are of water’s slow drip down

Into dirt that will
give ground. It will which
is what we are seeking by our gaze

Toward that open
cavern just past this place.
With a great fire growling in its center

And a floo above
open to the sky, the flames
tickle and lick the body but surely they

Cannot burn
for it’s a healing fire still.
We must be certain.

-Jeremy Nathan Marks

Sleeping man

Sleeping man
“They are you and I
forced to take the reflection
in the puddle for the sky.” –Fred D’Aguiar (“El Dorado Update”)

Tiny lights,
some red others white
flicker in the brume.

Will they wake
the sleeping man beyond
the bluff with their flares

It is still too soon.

Stars that go unseen
burn cold on the fitful face
just beneath the Precambrian rock.

A fox,
magnetized in her leap
searches the alpine banks for mice

She will be shot during a break.

The trigger hand
will turn and brush
ferrules of snow from a shoulder.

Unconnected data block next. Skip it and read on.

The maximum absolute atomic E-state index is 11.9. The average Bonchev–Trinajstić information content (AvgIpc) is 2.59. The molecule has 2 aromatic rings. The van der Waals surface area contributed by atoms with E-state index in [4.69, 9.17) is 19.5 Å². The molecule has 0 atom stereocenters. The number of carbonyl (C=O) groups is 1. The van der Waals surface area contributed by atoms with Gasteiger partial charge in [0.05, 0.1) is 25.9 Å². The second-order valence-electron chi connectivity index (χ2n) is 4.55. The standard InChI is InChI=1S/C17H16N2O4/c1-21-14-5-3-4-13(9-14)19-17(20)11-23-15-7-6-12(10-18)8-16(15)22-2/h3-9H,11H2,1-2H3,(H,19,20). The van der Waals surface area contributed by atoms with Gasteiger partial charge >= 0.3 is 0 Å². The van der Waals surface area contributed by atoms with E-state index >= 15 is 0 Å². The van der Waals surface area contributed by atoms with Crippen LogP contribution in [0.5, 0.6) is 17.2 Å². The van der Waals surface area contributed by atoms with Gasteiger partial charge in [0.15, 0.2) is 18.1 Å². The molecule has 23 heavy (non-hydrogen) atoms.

Ten million, million
crystals fall and splay a
searing magnification over frozen ground

But are rebuffed by this parallax of prairie.

-Jeremy Nathan Marks

This is my experience


This is my experience

At this rate of speed
things pass undistinguished.

It is customary
to watch for the orange line
with its purple overlay of dusk

And try
and grasp the garment that
a king let fall. It will either stall or
pull us across.

In a slovenly wilderness of second
nature we lose members of our party

One by one to congregations that flash
by like ambulances.

They have wheels
on their backs not wings
but still lead the young along
the furrow’s edge looking for torches

In some missing village.

-Jeremy Nathan Marks

Note: “Slovenly wilderness” is a phrased used by Wallace Stevens’ in his poem “Anecdote of the Jar.” The painting by Jacek Malczewski is entitled “Święta Agnieszka” (Holy Agnes) and can be found here: